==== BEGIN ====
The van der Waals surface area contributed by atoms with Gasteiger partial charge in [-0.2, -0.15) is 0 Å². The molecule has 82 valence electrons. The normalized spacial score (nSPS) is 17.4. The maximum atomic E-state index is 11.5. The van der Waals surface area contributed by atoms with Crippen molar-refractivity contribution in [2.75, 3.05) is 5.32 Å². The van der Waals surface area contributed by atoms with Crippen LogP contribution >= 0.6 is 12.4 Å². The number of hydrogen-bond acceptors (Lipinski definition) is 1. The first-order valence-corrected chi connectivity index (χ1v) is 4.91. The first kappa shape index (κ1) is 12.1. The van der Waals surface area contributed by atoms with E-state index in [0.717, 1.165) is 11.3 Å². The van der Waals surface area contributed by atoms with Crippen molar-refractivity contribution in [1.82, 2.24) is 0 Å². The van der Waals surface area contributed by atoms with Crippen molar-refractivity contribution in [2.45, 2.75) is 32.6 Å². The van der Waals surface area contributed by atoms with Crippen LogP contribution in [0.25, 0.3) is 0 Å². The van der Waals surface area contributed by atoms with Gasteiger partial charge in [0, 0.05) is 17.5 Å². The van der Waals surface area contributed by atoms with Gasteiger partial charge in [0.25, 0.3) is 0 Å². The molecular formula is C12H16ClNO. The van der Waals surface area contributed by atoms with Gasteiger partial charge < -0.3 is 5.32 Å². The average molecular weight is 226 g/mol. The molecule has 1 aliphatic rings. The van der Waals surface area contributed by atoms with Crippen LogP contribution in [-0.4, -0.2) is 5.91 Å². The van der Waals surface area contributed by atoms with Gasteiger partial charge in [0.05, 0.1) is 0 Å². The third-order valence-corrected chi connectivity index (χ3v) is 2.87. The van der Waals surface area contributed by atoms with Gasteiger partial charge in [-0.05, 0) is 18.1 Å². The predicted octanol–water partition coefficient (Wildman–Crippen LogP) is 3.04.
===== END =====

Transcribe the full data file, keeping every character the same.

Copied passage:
The van der Waals surface area contributed by atoms with Gasteiger partial charge in [-0.2, -0.15) is 0 Å². The molecule has 82 valence electrons. The normalized spacial score (nSPS) is 17.4. The maximum atomic E-state index is 11.5. The van der Waals surface area contributed by atoms with Crippen molar-refractivity contribution in [2.75, 3.05) is 5.32 Å². The van der Waals surface area contributed by atoms with Crippen LogP contribution >= 0.6 is 12.4 Å². The number of hydrogen-bond acceptors (Lipinski definition) is 1. The first-order valence-corrected chi connectivity index (χ1v) is 4.91. The first kappa shape index (κ1) is 12.1. The van der Waals surface area contributed by atoms with E-state index in [0.717, 1.165) is 11.3 Å². The van der Waals surface area contributed by atoms with Crippen molar-refractivity contribution in [1.82, 2.24) is 0 Å². The van der Waals surface area contributed by atoms with Crippen molar-refractivity contribution in [2.45, 2.75) is 32.6 Å². The van der Waals surface area contributed by atoms with Crippen LogP contribution in [0.25, 0.3) is 0 Å². The van der Waals surface area contributed by atoms with Gasteiger partial charge in [0, 0.05) is 17.5 Å². The van der Waals surface area contributed by atoms with Gasteiger partial charge in [0.25, 0.3) is 0 Å². The molecular formula is C12H16ClNO. The van der Waals surface area contributed by atoms with Gasteiger partial charge < -0.3 is 5.32 Å². The average molecular weight is 226 g/mol. The molecule has 1 aliphatic rings. The van der Waals surface area contributed by atoms with Crippen LogP contribution in [-0.4, -0.2) is 5.91 Å². The van der Waals surface area contributed by atoms with Gasteiger partial charge in [0.05, 0.1) is 0 Å². The third-order valence-corrected chi connectivity index (χ3v) is 2.87. The van der Waals surface area contributed by atoms with Gasteiger partial charge in [-0.05, 0) is 18.1 Å². The predicted octanol–water partition coefficient (Wildman–Crippen LogP) is 3.04.